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The proclamation «Do what thou wilt shall be the whole of the Law» from Liber AL vel Legis (I:40) has especially profound implications in the sphere of morality. There is an immense amount of material on this topic throughout all of Crowley’s works.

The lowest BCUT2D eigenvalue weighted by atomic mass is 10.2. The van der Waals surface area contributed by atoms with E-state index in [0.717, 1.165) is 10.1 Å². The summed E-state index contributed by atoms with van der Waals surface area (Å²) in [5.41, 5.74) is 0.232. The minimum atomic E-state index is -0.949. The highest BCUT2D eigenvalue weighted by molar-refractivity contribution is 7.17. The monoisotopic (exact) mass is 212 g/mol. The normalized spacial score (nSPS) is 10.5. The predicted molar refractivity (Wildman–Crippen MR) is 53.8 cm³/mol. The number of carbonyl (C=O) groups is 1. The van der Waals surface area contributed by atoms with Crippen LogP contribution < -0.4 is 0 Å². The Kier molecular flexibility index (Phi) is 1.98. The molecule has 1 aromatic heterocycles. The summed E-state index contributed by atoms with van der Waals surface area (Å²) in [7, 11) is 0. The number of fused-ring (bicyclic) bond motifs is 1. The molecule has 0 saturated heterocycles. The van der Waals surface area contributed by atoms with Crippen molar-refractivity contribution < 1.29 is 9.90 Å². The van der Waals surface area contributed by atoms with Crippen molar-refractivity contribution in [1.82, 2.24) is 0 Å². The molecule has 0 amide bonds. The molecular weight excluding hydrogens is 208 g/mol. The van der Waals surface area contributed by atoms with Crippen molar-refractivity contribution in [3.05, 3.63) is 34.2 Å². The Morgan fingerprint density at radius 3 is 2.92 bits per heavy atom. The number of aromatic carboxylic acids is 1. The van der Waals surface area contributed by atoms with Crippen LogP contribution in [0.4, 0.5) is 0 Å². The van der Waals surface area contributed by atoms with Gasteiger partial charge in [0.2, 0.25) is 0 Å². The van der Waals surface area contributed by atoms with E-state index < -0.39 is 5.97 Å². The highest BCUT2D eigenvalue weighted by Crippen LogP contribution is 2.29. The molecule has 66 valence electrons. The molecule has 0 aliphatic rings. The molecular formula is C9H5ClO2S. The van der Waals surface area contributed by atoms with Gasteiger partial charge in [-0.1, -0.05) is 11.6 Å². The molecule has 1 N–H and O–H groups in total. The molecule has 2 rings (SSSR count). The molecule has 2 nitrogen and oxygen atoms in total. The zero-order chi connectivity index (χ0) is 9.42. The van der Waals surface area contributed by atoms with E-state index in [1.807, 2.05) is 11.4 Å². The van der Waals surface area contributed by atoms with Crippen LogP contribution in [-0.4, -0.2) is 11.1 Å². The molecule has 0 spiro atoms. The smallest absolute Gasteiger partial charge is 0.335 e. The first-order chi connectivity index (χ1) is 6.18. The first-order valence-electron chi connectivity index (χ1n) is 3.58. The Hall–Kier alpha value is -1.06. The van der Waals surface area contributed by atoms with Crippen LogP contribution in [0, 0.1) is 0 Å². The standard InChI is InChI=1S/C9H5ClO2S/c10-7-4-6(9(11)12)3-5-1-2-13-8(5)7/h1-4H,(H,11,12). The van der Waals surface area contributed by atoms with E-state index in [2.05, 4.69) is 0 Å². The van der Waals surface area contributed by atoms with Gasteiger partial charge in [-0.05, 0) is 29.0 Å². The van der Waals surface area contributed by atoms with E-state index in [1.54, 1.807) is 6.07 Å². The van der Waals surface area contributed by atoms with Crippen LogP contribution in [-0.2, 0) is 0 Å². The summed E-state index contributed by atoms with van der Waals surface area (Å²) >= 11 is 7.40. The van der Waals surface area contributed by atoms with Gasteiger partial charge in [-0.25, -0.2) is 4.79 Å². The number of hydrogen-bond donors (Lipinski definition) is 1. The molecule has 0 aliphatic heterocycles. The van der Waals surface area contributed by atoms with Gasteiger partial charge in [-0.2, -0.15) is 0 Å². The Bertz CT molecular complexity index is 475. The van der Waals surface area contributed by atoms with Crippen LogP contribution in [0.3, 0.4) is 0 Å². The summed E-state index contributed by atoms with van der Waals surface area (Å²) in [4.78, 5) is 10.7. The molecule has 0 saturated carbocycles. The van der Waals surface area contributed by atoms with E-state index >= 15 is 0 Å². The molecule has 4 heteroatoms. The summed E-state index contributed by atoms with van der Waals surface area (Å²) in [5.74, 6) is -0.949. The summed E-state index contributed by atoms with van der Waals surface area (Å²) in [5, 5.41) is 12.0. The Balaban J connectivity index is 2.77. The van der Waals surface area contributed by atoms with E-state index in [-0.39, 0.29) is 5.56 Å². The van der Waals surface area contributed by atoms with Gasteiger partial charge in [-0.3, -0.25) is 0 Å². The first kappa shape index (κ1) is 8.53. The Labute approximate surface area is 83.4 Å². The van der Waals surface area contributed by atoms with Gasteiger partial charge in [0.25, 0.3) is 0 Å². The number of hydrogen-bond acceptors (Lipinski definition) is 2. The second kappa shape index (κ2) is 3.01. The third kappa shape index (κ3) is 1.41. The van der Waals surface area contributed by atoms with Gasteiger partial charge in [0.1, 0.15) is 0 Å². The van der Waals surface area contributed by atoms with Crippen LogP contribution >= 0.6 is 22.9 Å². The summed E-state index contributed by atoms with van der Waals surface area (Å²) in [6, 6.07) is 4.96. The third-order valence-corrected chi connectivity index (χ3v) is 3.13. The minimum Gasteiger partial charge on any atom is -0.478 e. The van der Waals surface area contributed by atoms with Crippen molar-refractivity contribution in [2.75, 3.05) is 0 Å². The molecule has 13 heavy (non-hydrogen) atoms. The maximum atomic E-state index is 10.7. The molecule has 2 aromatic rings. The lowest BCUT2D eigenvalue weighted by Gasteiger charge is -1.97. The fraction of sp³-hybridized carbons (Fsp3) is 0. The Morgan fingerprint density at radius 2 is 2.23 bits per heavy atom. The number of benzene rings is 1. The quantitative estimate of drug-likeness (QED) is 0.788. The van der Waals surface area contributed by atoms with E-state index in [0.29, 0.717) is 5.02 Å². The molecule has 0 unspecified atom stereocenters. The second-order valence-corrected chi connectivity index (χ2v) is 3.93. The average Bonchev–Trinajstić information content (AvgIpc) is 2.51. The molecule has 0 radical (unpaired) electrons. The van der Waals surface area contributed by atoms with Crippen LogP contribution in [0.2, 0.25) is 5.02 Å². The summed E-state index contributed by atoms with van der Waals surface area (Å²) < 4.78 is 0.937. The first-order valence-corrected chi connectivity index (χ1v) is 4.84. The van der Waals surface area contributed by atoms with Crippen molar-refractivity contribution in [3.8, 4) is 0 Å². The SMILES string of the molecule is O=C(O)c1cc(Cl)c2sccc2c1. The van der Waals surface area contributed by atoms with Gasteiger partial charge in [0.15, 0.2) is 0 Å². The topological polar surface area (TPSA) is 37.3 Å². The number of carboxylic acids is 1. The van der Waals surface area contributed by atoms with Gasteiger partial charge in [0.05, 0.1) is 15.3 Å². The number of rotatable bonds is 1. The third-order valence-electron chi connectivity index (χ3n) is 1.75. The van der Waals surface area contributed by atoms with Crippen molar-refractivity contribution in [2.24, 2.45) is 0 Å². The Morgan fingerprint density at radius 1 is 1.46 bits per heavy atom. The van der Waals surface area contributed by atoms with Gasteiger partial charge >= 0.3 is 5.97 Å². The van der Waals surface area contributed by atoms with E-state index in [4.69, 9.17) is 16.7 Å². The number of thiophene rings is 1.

Since «There is no law beyond Do what thou wilt» (Liber AL vel Legis III:60), the only «right» action is that which fulfills that Will and the only «wrong» action is that which thwarts that Will. As Liber AL vel Legis says (I:41), «The Word of Sin is Restriction.» Crowley explains that, «[This] is a general statement or definition of Sin or Error. Anything soever that binds the will, hinders it, or diverts it, is Sin» (The Law is For All). Essentially, any form of morality that works in absolutes, saying any quality is a priori «right» or «wrong» (or «evil») is anathema to Thelema. «To us…
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